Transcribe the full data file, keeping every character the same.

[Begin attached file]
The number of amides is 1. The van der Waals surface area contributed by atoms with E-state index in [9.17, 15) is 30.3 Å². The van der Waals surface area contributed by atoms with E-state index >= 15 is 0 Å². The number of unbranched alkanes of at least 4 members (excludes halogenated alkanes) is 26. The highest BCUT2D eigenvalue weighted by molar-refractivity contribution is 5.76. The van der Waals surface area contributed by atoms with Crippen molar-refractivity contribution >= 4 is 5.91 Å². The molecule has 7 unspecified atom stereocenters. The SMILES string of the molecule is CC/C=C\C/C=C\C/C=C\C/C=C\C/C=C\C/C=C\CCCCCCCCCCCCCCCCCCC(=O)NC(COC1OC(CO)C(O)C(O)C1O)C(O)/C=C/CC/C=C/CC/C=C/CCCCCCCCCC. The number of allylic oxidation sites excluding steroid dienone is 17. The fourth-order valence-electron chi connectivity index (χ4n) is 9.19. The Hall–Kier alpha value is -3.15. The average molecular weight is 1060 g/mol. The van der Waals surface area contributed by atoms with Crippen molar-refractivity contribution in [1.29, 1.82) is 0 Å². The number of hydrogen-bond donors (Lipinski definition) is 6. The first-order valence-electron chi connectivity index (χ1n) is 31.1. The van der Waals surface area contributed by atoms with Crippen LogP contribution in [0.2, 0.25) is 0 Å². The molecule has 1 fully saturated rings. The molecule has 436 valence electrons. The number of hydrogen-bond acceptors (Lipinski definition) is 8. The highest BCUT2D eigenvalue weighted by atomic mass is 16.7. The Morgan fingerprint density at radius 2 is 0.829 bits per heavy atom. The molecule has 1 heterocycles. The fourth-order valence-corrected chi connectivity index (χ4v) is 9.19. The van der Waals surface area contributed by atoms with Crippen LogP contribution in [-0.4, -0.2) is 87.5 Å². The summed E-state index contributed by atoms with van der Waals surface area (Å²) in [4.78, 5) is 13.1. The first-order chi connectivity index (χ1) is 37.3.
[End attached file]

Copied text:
The number of amides is 1. The van der Waals surface area contributed by atoms with E-state index in [9.17, 15) is 30.3 Å². The van der Waals surface area contributed by atoms with E-state index >= 15 is 0 Å². The number of unbranched alkanes of at least 4 members (excludes halogenated alkanes) is 26. The highest BCUT2D eigenvalue weighted by molar-refractivity contribution is 5.76. The van der Waals surface area contributed by atoms with Crippen molar-refractivity contribution >= 4 is 5.91 Å². The molecule has 7 unspecified atom stereocenters. The SMILES string of the molecule is CC/C=C\C/C=C\C/C=C\C/C=C\C/C=C\C/C=C\CCCCCCCCCCCCCCCCCCC(=O)NC(COC1OC(CO)C(O)C(O)C1O)C(O)/C=C/CC/C=C/CC/C=C/CCCCCCCCCC. The number of allylic oxidation sites excluding steroid dienone is 17. The fourth-order valence-electron chi connectivity index (χ4n) is 9.19. The Hall–Kier alpha value is -3.15. The average molecular weight is 1060 g/mol. The van der Waals surface area contributed by atoms with Crippen molar-refractivity contribution in [1.29, 1.82) is 0 Å². The number of hydrogen-bond donors (Lipinski definition) is 6. The first-order valence-electron chi connectivity index (χ1n) is 31.1. The van der Waals surface area contributed by atoms with Crippen LogP contribution in [0.2, 0.25) is 0 Å². The molecule has 1 fully saturated rings. The molecule has 436 valence electrons. The number of hydrogen-bond acceptors (Lipinski definition) is 8. The highest BCUT2D eigenvalue weighted by atomic mass is 16.7. The Morgan fingerprint density at radius 2 is 0.829 bits per heavy atom. The molecule has 1 heterocycles. The fourth-order valence-corrected chi connectivity index (χ4v) is 9.19. The van der Waals surface area contributed by atoms with Crippen LogP contribution in [-0.4, -0.2) is 87.5 Å². The summed E-state index contributed by atoms with van der Waals surface area (Å²) in [4.78, 5) is 13.1. The first-order chi connectivity index (χ1) is 37.3.